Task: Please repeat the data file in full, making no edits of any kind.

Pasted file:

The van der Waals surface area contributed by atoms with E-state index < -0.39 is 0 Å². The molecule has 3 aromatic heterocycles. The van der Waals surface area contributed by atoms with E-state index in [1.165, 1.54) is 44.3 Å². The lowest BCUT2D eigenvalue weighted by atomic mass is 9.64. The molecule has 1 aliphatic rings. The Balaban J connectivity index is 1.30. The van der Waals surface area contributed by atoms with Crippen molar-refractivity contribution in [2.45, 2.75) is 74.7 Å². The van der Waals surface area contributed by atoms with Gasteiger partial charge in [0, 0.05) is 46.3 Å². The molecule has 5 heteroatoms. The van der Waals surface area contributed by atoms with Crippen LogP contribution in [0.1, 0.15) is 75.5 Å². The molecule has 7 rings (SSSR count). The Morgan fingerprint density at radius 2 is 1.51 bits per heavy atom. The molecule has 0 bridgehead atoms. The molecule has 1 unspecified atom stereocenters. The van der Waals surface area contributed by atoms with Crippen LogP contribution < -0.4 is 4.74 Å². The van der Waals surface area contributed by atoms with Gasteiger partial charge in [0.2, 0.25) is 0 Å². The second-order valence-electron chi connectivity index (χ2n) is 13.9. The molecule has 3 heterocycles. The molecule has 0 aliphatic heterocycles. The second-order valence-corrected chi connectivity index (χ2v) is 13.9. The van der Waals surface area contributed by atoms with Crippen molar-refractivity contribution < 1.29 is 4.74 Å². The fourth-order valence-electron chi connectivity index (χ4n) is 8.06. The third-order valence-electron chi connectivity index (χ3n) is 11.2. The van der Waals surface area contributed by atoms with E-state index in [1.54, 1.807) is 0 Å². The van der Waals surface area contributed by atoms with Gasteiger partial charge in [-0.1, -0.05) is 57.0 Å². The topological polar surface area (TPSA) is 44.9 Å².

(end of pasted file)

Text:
The van der Waals surface area contributed by atoms with E-state index < -0.39 is 0 Å². The molecule has 3 aromatic heterocycles. The van der Waals surface area contributed by atoms with E-state index in [1.165, 1.54) is 44.3 Å². The lowest BCUT2D eigenvalue weighted by atomic mass is 9.64. The molecule has 1 aliphatic rings. The Balaban J connectivity index is 1.30. The van der Waals surface area contributed by atoms with Crippen molar-refractivity contribution in [2.45, 2.75) is 74.7 Å². The van der Waals surface area contributed by atoms with Gasteiger partial charge in [0, 0.05) is 46.3 Å². The molecule has 5 heteroatoms. The van der Waals surface area contributed by atoms with Crippen LogP contribution in [0.1, 0.15) is 75.5 Å². The molecule has 7 rings (SSSR count). The Morgan fingerprint density at radius 2 is 1.51 bits per heavy atom. The molecule has 0 bridgehead atoms. The molecule has 1 unspecified atom stereocenters. The van der Waals surface area contributed by atoms with Crippen LogP contribution < -0.4 is 4.74 Å². The van der Waals surface area contributed by atoms with Gasteiger partial charge in [0.2, 0.25) is 0 Å². The second-order valence-electron chi connectivity index (χ2n) is 13.9. The molecule has 3 heterocycles. The molecule has 0 aliphatic heterocycles. The second-order valence-corrected chi connectivity index (χ2v) is 13.9. The van der Waals surface area contributed by atoms with Crippen molar-refractivity contribution < 1.29 is 4.74 Å². The fourth-order valence-electron chi connectivity index (χ4n) is 8.06. The third-order valence-electron chi connectivity index (χ3n) is 11.2. The van der Waals surface area contributed by atoms with E-state index in [1.54, 1.807) is 0 Å². The van der Waals surface area contributed by atoms with Gasteiger partial charge in [-0.1, -0.05) is 57.0 Å². The topological polar surface area (TPSA) is 44.9 Å².